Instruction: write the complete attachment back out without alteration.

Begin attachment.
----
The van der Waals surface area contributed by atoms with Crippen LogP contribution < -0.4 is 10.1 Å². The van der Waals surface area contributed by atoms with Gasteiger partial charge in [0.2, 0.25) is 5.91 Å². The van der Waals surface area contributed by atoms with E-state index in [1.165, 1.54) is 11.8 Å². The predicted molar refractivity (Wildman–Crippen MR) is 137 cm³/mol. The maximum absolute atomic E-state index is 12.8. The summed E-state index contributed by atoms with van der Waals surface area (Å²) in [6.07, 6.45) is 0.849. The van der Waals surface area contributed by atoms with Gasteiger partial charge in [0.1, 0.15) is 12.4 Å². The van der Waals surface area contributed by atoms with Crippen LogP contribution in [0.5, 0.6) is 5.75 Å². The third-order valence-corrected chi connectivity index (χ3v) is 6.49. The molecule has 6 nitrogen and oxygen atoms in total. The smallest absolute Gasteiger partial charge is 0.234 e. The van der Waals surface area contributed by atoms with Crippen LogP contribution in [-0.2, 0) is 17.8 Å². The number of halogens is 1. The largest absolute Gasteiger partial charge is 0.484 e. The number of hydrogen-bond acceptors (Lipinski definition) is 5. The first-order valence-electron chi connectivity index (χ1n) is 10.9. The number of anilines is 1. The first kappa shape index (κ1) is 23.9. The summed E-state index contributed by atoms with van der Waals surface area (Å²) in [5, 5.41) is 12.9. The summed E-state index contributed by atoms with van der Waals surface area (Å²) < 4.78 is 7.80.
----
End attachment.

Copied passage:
The van der Waals surface area contributed by atoms with Crippen LogP contribution < -0.4 is 10.1 Å². The van der Waals surface area contributed by atoms with Gasteiger partial charge in [0.2, 0.25) is 5.91 Å². The van der Waals surface area contributed by atoms with E-state index in [1.165, 1.54) is 11.8 Å². The predicted molar refractivity (Wildman–Crippen MR) is 137 cm³/mol. The maximum absolute atomic E-state index is 12.8. The summed E-state index contributed by atoms with van der Waals surface area (Å²) in [6.07, 6.45) is 0.849. The van der Waals surface area contributed by atoms with Gasteiger partial charge in [0.1, 0.15) is 12.4 Å². The van der Waals surface area contributed by atoms with Crippen LogP contribution in [0.5, 0.6) is 5.75 Å². The third-order valence-corrected chi connectivity index (χ3v) is 6.49. The molecule has 6 nitrogen and oxygen atoms in total. The smallest absolute Gasteiger partial charge is 0.234 e. The van der Waals surface area contributed by atoms with Crippen LogP contribution in [-0.2, 0) is 17.8 Å². The number of halogens is 1. The largest absolute Gasteiger partial charge is 0.484 e. The number of hydrogen-bond acceptors (Lipinski definition) is 5. The first-order valence-electron chi connectivity index (χ1n) is 10.9. The number of anilines is 1. The first kappa shape index (κ1) is 23.9. The summed E-state index contributed by atoms with van der Waals surface area (Å²) in [5, 5.41) is 12.9. The summed E-state index contributed by atoms with van der Waals surface area (Å²) < 4.78 is 7.80.